Failure is not catastrophic – to see failure as catastrophic is catastrophic
Our mind often makes problems seem worse than what they actually are. Suppose someone fails in an exam. Their mind may tell them that their failure proves that they are not good enough, for education or even for life itself. If they become so disheartened as to give up on life, that suicidal quitting is catastrophic.
When we fail at something, the mind often catastrophizes such failures. It berates us that we are good-for-nothing and that our failure proves that we will never be good for anything. Being battered thus by the mind, we lose the spirit to do what we could otherwise have done for dealing with the problem. Consequently, the situation worsens; the mind uses that worsened situation to beat us even more; and we end up paralyzed. Eventually, our seeing the failure as a catastrophe is what makes it a catastrophe.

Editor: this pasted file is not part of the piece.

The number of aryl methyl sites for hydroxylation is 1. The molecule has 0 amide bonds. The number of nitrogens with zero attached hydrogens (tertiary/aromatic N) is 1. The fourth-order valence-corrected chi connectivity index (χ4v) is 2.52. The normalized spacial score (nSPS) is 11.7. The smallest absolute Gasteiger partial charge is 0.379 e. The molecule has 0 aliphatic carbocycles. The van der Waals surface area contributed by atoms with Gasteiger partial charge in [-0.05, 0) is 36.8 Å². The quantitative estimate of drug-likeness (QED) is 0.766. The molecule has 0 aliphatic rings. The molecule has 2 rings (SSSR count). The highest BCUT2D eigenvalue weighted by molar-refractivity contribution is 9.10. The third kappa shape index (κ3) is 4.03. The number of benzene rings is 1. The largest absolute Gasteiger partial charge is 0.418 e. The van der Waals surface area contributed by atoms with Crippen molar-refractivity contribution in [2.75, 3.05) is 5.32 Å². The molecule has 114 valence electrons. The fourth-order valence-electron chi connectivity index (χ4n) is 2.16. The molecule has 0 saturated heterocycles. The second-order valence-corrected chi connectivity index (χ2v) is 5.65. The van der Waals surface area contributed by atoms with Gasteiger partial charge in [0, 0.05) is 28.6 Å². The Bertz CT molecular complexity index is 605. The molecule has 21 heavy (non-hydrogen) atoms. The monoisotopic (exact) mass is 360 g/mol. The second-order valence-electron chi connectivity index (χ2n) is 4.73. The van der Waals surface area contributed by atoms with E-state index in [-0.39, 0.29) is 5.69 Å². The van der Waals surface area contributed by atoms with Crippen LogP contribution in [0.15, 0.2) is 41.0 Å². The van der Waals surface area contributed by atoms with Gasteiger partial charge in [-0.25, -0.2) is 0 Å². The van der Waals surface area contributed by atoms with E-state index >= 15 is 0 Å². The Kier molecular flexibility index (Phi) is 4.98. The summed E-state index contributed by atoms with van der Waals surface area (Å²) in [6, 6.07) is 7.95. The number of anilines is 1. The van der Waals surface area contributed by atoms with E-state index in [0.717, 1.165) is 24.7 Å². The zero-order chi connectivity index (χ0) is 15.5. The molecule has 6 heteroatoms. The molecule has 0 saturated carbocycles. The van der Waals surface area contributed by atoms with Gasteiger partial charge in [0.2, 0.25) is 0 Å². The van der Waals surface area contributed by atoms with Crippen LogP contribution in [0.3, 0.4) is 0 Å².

We can counter the mind’s dystopia by internalizing Gita wisdom. The Gita explains that we are at our core indestructible souls. Whatever things go wrong are going wrong in the body or the world, which is ultimately peripheral to our essential self. Moreover, we have an eternal relationship with the supreme spiritual being, Krishna, who loves us always, no matter what goes wrong or even what we do wrong. The Bhagavad-gita (05.20) states that those who are situated in spiritual knowledge are not shaken by upheavals.
Our spiritual self-understanding gives us the inner security necessary to see things in perspective. We learn to view the reversal objectively. Instead of letting the mind unwarrantedly extrapolate from one failure to a blanket self-condemnation, we calmly discern how to best rectify the situation. Being no longer weighed down by our mental perception of the problem, we can use our energy optimally for responding effectively to the actual problem.
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